An interesting comment I found on Charter Amendment B

LPSF endorsed Charter Amendment B (6 yes, 1 no) at the Sep 11 meeting.
Here's an interesting counter-argument I found online:

"I don't know if you took the time to research all the details of this
proposition. It includes teachers--who DO NOT have a city pension, and
ALREADY pay 46% of their dependent care--to pay even more in monthly
health care premiums. The proposition does NOTHING to ensure that this
affects ONLY those top earners who enjoy the pensions you describe.
(Adachi pays nothing for his pension, and makes around $190K/year.) It
will also cause a teacher who makes $48,000/year and pays $950 month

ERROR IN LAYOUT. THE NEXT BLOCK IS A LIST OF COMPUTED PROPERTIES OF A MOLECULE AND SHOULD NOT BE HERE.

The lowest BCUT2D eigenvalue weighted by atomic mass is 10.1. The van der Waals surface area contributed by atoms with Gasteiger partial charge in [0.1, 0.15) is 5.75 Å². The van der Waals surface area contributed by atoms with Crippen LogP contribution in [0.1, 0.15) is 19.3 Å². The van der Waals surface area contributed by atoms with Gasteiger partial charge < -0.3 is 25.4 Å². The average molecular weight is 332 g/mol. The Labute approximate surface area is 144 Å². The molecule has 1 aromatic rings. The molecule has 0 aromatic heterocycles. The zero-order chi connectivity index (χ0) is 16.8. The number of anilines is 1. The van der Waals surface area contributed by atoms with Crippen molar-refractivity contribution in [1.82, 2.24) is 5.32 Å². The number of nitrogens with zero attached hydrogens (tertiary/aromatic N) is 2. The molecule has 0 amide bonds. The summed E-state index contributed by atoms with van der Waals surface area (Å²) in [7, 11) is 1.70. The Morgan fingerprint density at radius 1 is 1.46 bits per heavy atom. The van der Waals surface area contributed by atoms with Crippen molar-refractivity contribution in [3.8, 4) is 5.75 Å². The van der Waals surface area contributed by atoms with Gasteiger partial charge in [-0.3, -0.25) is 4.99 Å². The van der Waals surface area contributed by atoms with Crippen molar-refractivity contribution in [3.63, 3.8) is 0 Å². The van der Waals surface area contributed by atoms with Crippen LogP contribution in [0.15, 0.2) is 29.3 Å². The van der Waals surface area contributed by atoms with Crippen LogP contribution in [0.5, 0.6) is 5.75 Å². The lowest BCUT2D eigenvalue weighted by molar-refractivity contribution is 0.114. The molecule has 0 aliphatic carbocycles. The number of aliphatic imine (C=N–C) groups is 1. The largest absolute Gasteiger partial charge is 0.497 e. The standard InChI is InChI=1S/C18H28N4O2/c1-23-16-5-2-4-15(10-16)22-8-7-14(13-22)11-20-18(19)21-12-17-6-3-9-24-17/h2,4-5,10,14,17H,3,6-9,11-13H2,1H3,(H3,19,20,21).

for 2 dependents (an astounding sum for employer-based care) to pay
over $1,000 to insure her children. And there are many more examples
of people this will affect that make even less. The proposition also
does NOTHING to ensure the savings are used to fund cut programs or to
fund pension shortfalls. In my own family, the extra $130 a month is a
breaking point. If he wanted to go after pensions, then he should have
carefully crafted a proposition that targets those unfairly
benefiting, while protecting the vulnerable...he is a public defender,
after all. But, he did not do so, which makes him just like the rest
of the politicians--in it to make a name for himself, while ensuring
he is well taken care of."

Again, government is a blunt instrument, not a surgical scalpel. I
think we should not have taken a position on this. Reducing pension
benefits by 15% and allowing 15% 403b (public sector version of 401k)
employee contributions would be a much more libertarian solution than
this initiative's mandating a 10% pay cut to be invested in a
government pension scheme.